Maureen Dowd's mind want to know: Maureen Dowd may be the most influential print journalist of the past thirty years.
As early as 1992, the highly prescient Katherine Boo was warning about the trend she described as “Creeping Dowdism.” But Dowd was already a very important player at our most influential newspaper.
Career players wanted to work for the Times, or at least to attend their galas. In part for that reason, people like Dowd are rarely criticized in the mainstream press or in the career liberal world.
We’ve told you these things for years by now. By now, such insights are totally boring. But yesterday, Dowd’s column was so bad that it can’t be ignored.
Dowd discussed a contradiction that is genuinely important. According to a string of polls, ninety percent of the public favors universal background checks for those who would buy a gun. But despite this amazingly high degree of support, legislation to expand background checks just failed in the Senate.
Few people could write a column on this topic without so much as mentioning the influence of the NRA. Yesterday, Dowd accomplished that task, in a familiar way.
According to Dowd, the failure of the legislation was all Obama’s fault! Dowd could see that this is true because she once saw a movie:
DOWD (4/21/13): The White House should have created a war room full of charts with the names of pols they had to capture, like they had in “The American President.” Soaring speeches have their place, but this was about blocking and tackling.Good God, that’s an embarrassment! Or at least, it would be anywhere except at the New York Times.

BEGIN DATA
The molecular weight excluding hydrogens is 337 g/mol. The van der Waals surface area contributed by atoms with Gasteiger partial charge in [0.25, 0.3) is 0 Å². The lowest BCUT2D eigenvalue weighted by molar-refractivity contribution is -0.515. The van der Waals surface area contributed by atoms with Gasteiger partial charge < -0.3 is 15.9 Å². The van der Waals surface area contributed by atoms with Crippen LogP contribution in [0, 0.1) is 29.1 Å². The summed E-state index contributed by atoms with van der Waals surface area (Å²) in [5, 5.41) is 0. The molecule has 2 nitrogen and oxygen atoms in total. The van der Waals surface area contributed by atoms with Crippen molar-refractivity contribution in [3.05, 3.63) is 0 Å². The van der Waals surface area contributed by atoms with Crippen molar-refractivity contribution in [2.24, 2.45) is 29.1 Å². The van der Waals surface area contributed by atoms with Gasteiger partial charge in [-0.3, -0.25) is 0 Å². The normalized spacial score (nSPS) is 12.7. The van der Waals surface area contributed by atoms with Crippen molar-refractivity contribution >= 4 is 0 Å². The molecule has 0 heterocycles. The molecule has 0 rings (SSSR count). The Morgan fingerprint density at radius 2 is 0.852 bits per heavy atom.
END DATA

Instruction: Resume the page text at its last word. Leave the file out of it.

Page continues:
Instead of the pit-bull legislative aides in Aaron Sorkin’s movie, Obama has Miguel Rodriguez, an arm-twister so genteel that The Washington Post’s Philip Rucker wrote recently that no one in Congress even knows who he is.
The president was oblivious to red-state Democrats facing tough elections. Bring the Alaskan Democrat Mark Begich to the White House residence, hand him a drink, and say, “How can we make this a bill you can vote for and defend?”
(Presumably, she saw the part about giving Begich the drink in some movie too.)
Why did legislation fail when it had such widespread public support? That is a very important question. But Dowd never mentioned the NRA in her lengthy musings. She never discussed the = harm small groups of committed voters can wreak, especially in low-turnout primary votes.
She never explained why 54 votes weren’t enough to get the amendment in question passed, although she did offer this odd construction: “Even House Republicans who had no intention of voting for the gun bill marveled privately that the president could not muster 60 votes in a Senate that his party controls.”
Earth to Dowd: If a bill needs 60 votes to pass, the president’s party doesn’t exactly “control” the Senate. They’ve been missing that point on Fox for years. Yesterday, Dowd glossed it too.
Whatever! In a remarkably clueless column, Dowd fell back on a favorite old theme: It was all Obama’s fault! She no longer mocks him as Barry or as Obambi or as a debutante—that largely stopped when the Times public editor scalded her in 2008.